Virgin plastic production and consumption have reached unsustainable levels. Overproduction has meant inexpensive virgin plastic is used freely and inefficiently, with unfavourable economics for most recycling, leading to a stark discrepancy between how much plastic is produced and how much is recycled.
The new legally binding instrument to end plastic pollution will need to consider measures across the full lifecycle of plastics. So called ‘midstream’ measures, for example on product design, will be essential to complement absolute reductions in plastic production.
Abandoned, lost or otherwise discarded fishing gear (ALDFG) – also known as ‘ghost gear’ – is a major contributor to marine plastic pollution.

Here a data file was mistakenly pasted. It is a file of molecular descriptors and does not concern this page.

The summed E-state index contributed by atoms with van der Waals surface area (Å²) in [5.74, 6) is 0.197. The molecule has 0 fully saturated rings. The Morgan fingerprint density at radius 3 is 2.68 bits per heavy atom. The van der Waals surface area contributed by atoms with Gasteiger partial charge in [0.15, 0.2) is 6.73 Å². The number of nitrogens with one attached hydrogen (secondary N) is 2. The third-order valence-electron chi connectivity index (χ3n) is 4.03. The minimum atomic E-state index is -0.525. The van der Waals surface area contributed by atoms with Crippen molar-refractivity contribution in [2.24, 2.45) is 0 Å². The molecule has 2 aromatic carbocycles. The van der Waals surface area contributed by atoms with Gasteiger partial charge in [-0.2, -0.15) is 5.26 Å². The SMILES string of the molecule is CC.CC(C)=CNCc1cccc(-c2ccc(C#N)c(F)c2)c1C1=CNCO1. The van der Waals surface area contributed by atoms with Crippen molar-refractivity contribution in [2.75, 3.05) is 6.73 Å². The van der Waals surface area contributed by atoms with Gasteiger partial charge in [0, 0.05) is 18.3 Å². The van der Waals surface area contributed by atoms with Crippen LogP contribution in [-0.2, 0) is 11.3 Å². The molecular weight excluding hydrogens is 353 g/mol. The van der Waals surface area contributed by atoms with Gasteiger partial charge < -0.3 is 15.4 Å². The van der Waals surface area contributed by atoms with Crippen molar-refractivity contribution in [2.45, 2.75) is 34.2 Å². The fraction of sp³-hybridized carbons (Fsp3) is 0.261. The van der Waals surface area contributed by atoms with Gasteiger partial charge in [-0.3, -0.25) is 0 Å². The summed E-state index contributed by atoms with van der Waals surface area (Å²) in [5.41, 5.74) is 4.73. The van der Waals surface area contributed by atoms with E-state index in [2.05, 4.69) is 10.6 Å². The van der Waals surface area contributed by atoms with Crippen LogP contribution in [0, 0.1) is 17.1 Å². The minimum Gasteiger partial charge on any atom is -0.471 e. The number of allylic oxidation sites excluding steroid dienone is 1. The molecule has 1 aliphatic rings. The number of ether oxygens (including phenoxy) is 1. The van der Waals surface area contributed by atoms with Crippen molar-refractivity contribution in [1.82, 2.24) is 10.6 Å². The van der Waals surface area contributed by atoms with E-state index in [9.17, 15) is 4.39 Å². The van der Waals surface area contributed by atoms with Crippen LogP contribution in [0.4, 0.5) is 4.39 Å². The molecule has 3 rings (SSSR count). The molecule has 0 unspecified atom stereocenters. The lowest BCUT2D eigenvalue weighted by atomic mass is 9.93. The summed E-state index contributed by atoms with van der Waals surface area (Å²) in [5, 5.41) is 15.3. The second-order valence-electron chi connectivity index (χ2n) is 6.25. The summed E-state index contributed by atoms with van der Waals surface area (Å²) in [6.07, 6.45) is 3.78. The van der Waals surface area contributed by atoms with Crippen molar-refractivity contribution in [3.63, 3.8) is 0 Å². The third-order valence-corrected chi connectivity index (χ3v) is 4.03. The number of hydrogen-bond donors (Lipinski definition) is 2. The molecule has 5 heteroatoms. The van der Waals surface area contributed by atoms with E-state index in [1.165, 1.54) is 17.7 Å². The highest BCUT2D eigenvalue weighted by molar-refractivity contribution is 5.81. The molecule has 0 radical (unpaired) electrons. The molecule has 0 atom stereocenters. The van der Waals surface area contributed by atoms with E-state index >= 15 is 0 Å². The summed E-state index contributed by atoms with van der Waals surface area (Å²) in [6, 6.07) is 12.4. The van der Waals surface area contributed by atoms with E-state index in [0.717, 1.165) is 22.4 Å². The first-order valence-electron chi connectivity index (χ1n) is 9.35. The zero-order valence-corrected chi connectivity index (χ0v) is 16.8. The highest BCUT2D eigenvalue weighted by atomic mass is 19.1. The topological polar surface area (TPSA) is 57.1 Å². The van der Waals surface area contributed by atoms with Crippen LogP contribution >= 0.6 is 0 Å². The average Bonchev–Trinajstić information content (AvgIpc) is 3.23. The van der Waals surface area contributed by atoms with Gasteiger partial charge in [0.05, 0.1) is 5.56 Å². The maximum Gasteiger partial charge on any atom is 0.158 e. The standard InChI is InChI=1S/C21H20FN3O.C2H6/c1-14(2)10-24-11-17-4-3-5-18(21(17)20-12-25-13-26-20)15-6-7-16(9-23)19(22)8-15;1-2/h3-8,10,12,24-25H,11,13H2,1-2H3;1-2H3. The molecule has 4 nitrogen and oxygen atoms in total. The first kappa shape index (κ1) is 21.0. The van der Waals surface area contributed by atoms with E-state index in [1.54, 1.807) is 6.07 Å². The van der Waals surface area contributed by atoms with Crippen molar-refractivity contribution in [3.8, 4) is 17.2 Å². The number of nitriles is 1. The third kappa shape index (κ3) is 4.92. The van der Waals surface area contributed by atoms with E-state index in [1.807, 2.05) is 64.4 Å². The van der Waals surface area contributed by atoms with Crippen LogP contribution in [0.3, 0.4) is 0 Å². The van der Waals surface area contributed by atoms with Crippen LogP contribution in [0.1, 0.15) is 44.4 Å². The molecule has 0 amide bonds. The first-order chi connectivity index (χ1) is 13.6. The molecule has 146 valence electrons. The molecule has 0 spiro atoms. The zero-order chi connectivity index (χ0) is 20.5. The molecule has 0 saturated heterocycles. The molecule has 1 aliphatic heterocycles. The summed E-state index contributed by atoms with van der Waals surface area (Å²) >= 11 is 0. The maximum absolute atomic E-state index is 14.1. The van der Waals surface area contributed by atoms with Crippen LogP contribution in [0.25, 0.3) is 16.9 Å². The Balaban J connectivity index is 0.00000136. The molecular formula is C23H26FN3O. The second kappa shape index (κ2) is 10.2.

In this briefing we provide some key considerations for negotiators going into INC-1 (previous briefing in this series can be found here).
The IWC’s critical role in tackling the impacts of plastic on the world’s whales, dolphins and porpoises Global production of virgin (primary) plastics has increased from two million tonnes in 1950 to 460 million tonnes in 2021 – an increase of 22,900 per cent. To date, humans have produced about 10 billion tonnes of plastics […]
Plastic pollution resulting from rampant overproduction of plastics and their lifecycles is irreversible, directly undermines our health, drives biodiversity loss, exacerbates climate change, and risks generating large-scale harmful environmental changes.